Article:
While in Destiny's Child, LaTavia appeared in music videos for artists such as Jagged Edge. Roberson performed with the group in live shows, toured as an opening act on TLC's FanMail Tour, and won awards such as Soul Train Music Awards. She also acted in TV shows such as Smart Guy and the movie Beverly Hood alongside the other members.

2001–2003: AnjelEdit

Following the break-up, Roberson and Luckett won two Grammys for their contribution to Destiny Child's "Say My Name". After that, they formed a group called Anjel with two other girls, Naty Quinones and Tiffany Beaudoin. In 2000, Linda Casey, the mother of Jagged Edge's Brian and Brandon Casey, had held a talent search in Connecticut. This contest would determine the newest member of the group, Natasha Ramos. Due to personality differences, Ramos left the group. Before leaving, she introduced them to Naty Quinones, who auditioned and was added to the group. In February 2001, Anjel attended the Grammys. Later that year, Tiffany Beaudoin was introduced to Anjel by a mutual friend and joined after an audition. They recorded a 22-track demo, planning to release their album, Heavenly, with the help of Jagged Edge.[16] They also appeared in the music video for Jagged Ege's "Where the Party At" remix. The group made one live appearance in 2001 on Good Day, NY; where they talked about the album they were working on and sang part of their song "Missing You". The production company that handled the group fell through and the members went separate ways.[17]

Their label was 581 Entertainment, ran by Jagged Edge under So So Def Recordings, while it was still under Columbia. So So Def owner Jermaine Dupri's decision to leave Columbia caused problems with 581 Entertainment. Before Dupri's move, Anjel's project was on track to be released. The members decided to look into individual projects while group business issues were being handled. In 2003, the record company folded and the group broke up. The group never released Heavenly and split up, before actually recording a full album. The tracks were later leaked on the internet.

2004–2012: Personal endeavors and solo careerEdit

In 2005, LaTavia got invited to replace Kandi in the group Xscape, but passed on the opportunity due to her priority to take care of her family at home in Houston.[18]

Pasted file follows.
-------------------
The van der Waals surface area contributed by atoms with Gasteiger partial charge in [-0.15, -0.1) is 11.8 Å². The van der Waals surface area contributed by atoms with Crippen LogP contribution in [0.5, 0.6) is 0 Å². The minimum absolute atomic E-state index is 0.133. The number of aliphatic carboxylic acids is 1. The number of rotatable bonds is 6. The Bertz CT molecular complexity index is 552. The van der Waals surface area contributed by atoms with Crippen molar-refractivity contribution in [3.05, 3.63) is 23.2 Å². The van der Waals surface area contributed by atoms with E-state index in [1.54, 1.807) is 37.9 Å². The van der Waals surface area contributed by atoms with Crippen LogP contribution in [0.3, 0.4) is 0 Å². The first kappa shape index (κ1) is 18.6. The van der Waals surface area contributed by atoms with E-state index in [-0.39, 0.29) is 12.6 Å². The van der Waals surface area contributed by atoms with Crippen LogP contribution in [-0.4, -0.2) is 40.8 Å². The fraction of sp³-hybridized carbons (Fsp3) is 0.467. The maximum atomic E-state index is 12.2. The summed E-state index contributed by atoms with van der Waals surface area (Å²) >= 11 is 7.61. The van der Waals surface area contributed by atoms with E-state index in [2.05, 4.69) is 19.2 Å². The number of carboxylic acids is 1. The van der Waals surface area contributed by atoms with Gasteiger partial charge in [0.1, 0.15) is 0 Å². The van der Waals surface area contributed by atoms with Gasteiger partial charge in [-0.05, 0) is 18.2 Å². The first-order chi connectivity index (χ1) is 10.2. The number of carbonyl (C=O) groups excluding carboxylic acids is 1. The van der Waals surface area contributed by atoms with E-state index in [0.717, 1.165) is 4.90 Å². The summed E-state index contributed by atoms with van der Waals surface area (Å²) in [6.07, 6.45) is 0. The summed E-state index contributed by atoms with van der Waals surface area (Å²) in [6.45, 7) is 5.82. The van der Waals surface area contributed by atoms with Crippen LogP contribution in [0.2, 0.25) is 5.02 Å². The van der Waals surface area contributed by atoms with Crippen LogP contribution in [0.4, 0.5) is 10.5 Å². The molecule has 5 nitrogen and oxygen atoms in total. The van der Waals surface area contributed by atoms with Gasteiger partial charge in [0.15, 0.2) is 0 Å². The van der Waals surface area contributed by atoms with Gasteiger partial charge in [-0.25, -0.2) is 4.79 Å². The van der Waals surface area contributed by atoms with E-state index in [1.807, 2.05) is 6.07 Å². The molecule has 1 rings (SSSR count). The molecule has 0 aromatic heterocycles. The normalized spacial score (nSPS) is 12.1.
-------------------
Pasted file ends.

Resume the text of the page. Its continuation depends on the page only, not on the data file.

In July 2006, it was confirmed by LaTavia herself, that she had been secretly recording her debut album on and off since March 2006. She collaborated with producers such as Scott Storch and hoped to work with Houston rappers Mike Jones and Slim Thug in the future, but was quick to point out it was in no way an attempt to recreate the success of former bandmate LeToya Luckett. Her album called 'Black Summer's Night', a mix of hip-hop meets jazz and soul, with help from Swizz Beatz, Polow da Don, and André 3000 of Outkast, was supposed to appear sometime in 2009 .[19] Unfortunately, she never managed to complete this album, so it was never released.

In 2007, LaTavia and the other former members LeToya Luckett and Farrah Franklin appeared in the TV series Boulevard of Broken Dreams telling their side of the story about what happened during their time with Destiny's Child.[20]

In 2008, LaTavia was in the stage play Those Jeans, which ran from April 18 to July 12. It was described as "a truly well written love story, about a fashion designer and a high fashion photographer, looking for love in all the wrong places".

In 2009, LaTavia featured on the song "Swagga Check" by Young Sween from his album The Goodie Room, released by Fleet Street Records; the song was mistakenly named "Holdin on to You" on iTunes.[21]

In 2010, LaTavia appeared on The Real Housewives of Atlanta speaking to her then-lawyer Phaedra Parks.[22] During this episode, Roberson talked about how she dealt with alcoholic problems and getting in trouble with the law for a DWI.

2013–2015: R&B Divas, stage plays and motherhoodEdit

In 2013, LaTavia starred in J.F. Bailey's stage plays How to Love and Not My Family.[4] That same year, she became a mother for the first time.[23] In 2014, Roberson was added to the main cast of R&B Divas: Atlanta season 3, and her main storyline included being afraid to sing on the show, as she felt she wasn't ready to do so, despite the show being called R&B Divas.[24][25] Season 3 of R&B Divas consisted of eleven episodes starring LaTavia (including the reunion shows). To promote R&B Divas, she appeared on the Wendy Williams Show in May 2014. In 2015, Roberson announced she had gotten into the hair business with Luxury Hair Direct, which specializes in hair extensions.[26] She also became involved with the charity 'Saving Our Daughters'.[27]